Tomorrow Never Dies (song)

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"Tomorrow Never Dies"
File:Sheryl Crow, Tomorrow Never Dies.png
Single by Sheryl Crow
from the album Tomorrow Never Dies
B-side "Strong Enough" "The Book" "No One Said It Would Be Easy" "Ordinary Morning"
Released 1997
Genre Rock
Length 4:50
Label A&M
Writer(s) Sheryl Crow, Mitchell Froom
Producer(s) Mitchell Froom
Sheryl Crow singles chronology
"Tomorrow Never Dies"
"My Favorite Mistake"
James Bond theme chronology
"Tomorrow Never Dies"
"The World Is Not Enough"

"Tomorrow Never Dies" is the song, performed by Sheryl Crow, which served as the theme song to the James Bond film of the same name. The song was co-written by Crow and the song's producer Mitchell Froom,[1] and became her fifth UK Top 20 hit, peaking at No. 12 in 1997.[2]


Another song, "Tomorrow Never Dies", written by the movie's composer David Arnold and performed by k.d. lang, was originally produced as the official theme tune. When Crow's song became the official theme the k.d. lang song was relegated to the end credits, and renamed "Surrender". The melody of "Surrender" still remains in Arnold's score.[3]

In addition to k.d. lang's song, the James Bond producers solicited tracks from others including Pulp, The Cardigans and Swan Lee. These ultimately were rejected in favour of Sheryl Crow's version.[4]


Critical reception

Professional ratings
Review scores
Source Rating
Entertainment Weekly 3/5 stars[5]

Entertainment Weekly music critic Jim Farber negatively reviewed the song, explaining "While Crow's music has the right swank and swing, her brittle voice lacks the operatic quality of the best Bond girls and boys, like Shirley Bassey, Tom Jones, or even Melissa Manchester. Tomorrow Never Dies should be for her ears only."[5] Farber called the choice of Crow "the worst hire since A-ha fronted one of these themes."[5] Rolling Stone was also critical, and believed Lang's song to be superior.[2] Writing for, Christian Clemmensen wished Lang's song had remained, and thought Crow's "beach-bum voice and lazy performance was a disgrace to the film."[6]

Awards and nominations

At the 55th Golden Globe Awards, "Tomorrow Never Dies" received a nomination for Best Original Song, but lost to "My Heart Will Go On" by James Horner and Will Jennings.[7] The song also received a nomination at the 41st Grammy Awards for Best Song Written for a Motion Picture, Television or Other Visual Media, losing again to "My Heart Will Go On".[8]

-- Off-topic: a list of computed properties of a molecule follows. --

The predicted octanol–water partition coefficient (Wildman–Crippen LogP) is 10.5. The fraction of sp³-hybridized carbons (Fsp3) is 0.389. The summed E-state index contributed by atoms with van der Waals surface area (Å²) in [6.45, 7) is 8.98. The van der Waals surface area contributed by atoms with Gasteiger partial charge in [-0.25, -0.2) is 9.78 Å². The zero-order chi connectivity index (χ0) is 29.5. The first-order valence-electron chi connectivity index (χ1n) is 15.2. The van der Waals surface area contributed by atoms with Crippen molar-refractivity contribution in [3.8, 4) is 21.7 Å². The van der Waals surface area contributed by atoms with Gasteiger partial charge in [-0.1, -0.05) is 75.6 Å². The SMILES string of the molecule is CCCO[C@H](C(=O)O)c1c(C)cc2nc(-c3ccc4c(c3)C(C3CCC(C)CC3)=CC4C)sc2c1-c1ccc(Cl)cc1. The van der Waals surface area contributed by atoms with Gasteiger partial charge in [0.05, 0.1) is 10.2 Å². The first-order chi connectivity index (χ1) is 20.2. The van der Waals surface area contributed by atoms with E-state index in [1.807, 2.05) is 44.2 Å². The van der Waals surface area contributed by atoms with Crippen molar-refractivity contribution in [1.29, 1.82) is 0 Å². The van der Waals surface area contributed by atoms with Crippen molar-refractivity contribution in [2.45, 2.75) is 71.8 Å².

Track listing

2-track CD Single

  1. "Tomorrow Never Dies" (Sheryl Crow, Mitchell Froom) – 4:47
  2. "Strong Enough" (Bill Bottrell, David Baerwald, Crow, Kevin Gilbert, Brian MacLeod, David Ricketts) – 3:10

European CD Single (Cat. No. 582 457-2)

  1. "Tomorrow Never Dies" (Crow, Froom) – 4:47
  2. "The Book" (Crow, Jeff Trott) – 4:34
  3. "No One Said It Would Be Easy" (Bottrell, Crow, Gilbert, Dan Schwartz) – 5:29
  4. "Ordinary Morning" (Crow) – 3:55

Chart performance

Chart (1997)[9] Peak
Australia (ARIA) 65
Belgium (Ultratop) 19
Finland (IFPI) 5
France (SNEP) 21
Germany (Media Control Charts) 52
Japan (Oricon)[10] 28
Netherlands (Mega Top 100) 43
Poland (ZPAV)[11] 5
Sweden (Topplistan) 30
Switzerland (Swiss Music Charts) 12
United Kingdom (UK Singles Chart) 12

See also


  1. Maslin, Janet (December 19, 1997). "FILM REVIEW; Shaken, Not Stirred, Bond Is in Business". The New York Times. Retrieved November 12, 2011. 
  2. 2.0 2.1 "Crow, Sheryl Crow Debuts At No. 11". Rolling Stone. December 17, 1997. Retrieved November 12, 2011. 
  3. "Filmtracks: Tomorrow Never Dies (David Arnold)". Retrieved 2007-05-08. 
  4. "Five Other Great Rejected Bond Themes". Vulture. 2008-08-13. Retrieved 2015-02-10. 
  5. 5.0 5.1 5.2 Farber, Jim (November 21, 1997). "Music review: Tomorrow Never Dies (1997)". Entertainment Weekly. Retrieved November 12, 2011. 
  6. Clemmensen, Christian (November 25, 1997). "Editorial Review: Tomorrow Never Dies". Retrieved November 12, 2011. 
  7. "The 55th Annual Golden Globe Awards (1998)". Hollywood Foreign Press Association. Retrieved November 12, 2011. 
  8. "Grammys high on Hill". CNN. January 5, 1999. Retrieved November 12, 2011.